By Max Berlinger
To say that Thaddeus O’Neil loves the ocean would be putting it mildly.
“Not to get overly histrionic about this, but surfing is one of the primary mediums through which I see and interpret the world and construct meaning,” the model-turned-designer says. “Surfers choose to worship the sea and that choice is all-defining. It’s a rebellious act of freedom that can cut out a lot of bullshit, thankfully. Surfing truly is a clash of the physical and metaphysical, which is precisely what we humans are.”
O’Neil, who grew up surfing in Fire Island with his father, channeled his love of the waves into an eponymous fashion label, which he launched in 2013. Described as a “unisex line of American luxury playwear for après surf inspired by the hobos of the sea,” the brand has been a finalist for buzzy industry awards like the International Woolmark Prize and the CFDA/Vogue Fashion Fund. It has both a sense of humor and a sense of mystery, two things that surfers so magically cultivate in their own personas. With his clavicle-length, sea-tousled hair, sinewy frame, and crooked smile, O’Neil is the living embodiment of a summer spent in a sleepy fishing village, carving waves by day and drinking cold beers into the night.
“Surfing itself, which is a means of thinking with and about nature, a way of seeing and understanding the sea with your body, is filled with colorful characters,” he says. “Surfers are strange people.”
O’Neil is packaging his surfer-brah credentials, luxe beach bum attitude, and, yes, strangeness, and putting it front and center in our seaside-meets-sidewalk collaborative capsule collection, Bonobos x Thaddeus O’Neil.
A mutual friend and Bonobos team member, Amber Oxley, put O’Neil and our chief design officer Dwight Fenton in touch and design bromance was set into motion. “He’s a great guy and we just clicked,” says O’Neil. “Bonobos, as a brand, has a real fun and playful sensibility and yet retains a strong practicality with their clothes which is definitely something that resonates with me and made it easy and enjoyable to work together.”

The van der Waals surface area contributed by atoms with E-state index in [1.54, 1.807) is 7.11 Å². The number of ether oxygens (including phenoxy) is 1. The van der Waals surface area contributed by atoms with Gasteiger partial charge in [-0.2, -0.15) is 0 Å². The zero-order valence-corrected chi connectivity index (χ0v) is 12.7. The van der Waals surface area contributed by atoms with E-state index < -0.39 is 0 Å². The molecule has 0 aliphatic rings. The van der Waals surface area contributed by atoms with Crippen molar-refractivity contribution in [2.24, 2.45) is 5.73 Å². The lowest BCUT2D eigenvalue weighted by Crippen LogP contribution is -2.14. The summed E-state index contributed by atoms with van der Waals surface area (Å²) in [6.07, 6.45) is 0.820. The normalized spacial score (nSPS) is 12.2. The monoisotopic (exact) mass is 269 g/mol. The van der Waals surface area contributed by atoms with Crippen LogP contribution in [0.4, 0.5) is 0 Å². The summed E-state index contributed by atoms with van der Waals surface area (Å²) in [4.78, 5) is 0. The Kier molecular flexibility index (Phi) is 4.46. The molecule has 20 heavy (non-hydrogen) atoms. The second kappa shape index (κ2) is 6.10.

From there, O’Neil brought the work of inventor, architect, philosopher, and futurist Buckminster Fuller to the table to serve as a sort of spirit guide for the collection. “I’d been reading a lot of his work and it just really resonated with me given the state of things right now — the palpable sense of urgency about our future on this planet. And because Bucky was an avid sailor he shared a surfer’s affinity for the freedom and mystery of the sea,” he said. “Bucky was a renegade, out-there world-thinker who based the origins of civilization in the seas. One of my first loves is poetry and he would also express many of his very complicated ideas in verse. I just had a lot of affinity for his ideas and for him as person.”
The result takes go-to warm weather staples — short-sleeve button-ups, T-shirts, swim trunks, lightweight pullover hoodies, and, of course, chinos — and remakes them in looser, relaxed shapes, in vibrant summer hues and with beach-friendly patterns. From pleated, cropped coral pink trousers to a seagull-printed airy sweater to a blue plaid jumpsuit, the collection offers up something for everyone.
“For me, the play of color and texture is very important and we injected this into the entire collection,” O’Neil says. “Lots were completely new silhouettes and some, like the shirting for instance, were existing shapes that are go-tos for the Bonobos customer to which we introduced new details.”
The seagull motif which carries through the collection is anything but incidental. “The seagull is doubly implicated as a symbol of freedom guiding us back to the life source and wisdom of the oceans, and yet also as a harbinger of our misdeeds coming back for us in some form if we don’t change our ways and behave with a more holistic intelligence — which is an oxymoron because intelligence is holistic, properly speaking.”
O’Neil’s favorite piece is, naturally, the wildest: the jumpsuit. He suggests just going for it, and wearing it with white sneakers and a mix of confidence and mellow attitude — i.e. classic surfer ~vibes~. That’s how he thinks guys should approach dressing generally. “Just have fun with it,” he says. “If there’s a poppier color you like but aren’t sure how to wear it, play the bright colors off some solid neutrals to start, and then find your own rhythm for working brighter colors together. Colors are interactive so you’ll find it’s much more wearable than you think if you’re open to experiment. But seriously, just have fun. Have serious fun.”
Max Berlinger is a freelance writer based in Brooklyn. His work has been seen in The New York Times, GQ, and Bloomberg. He’s currently wasting time on Twitter.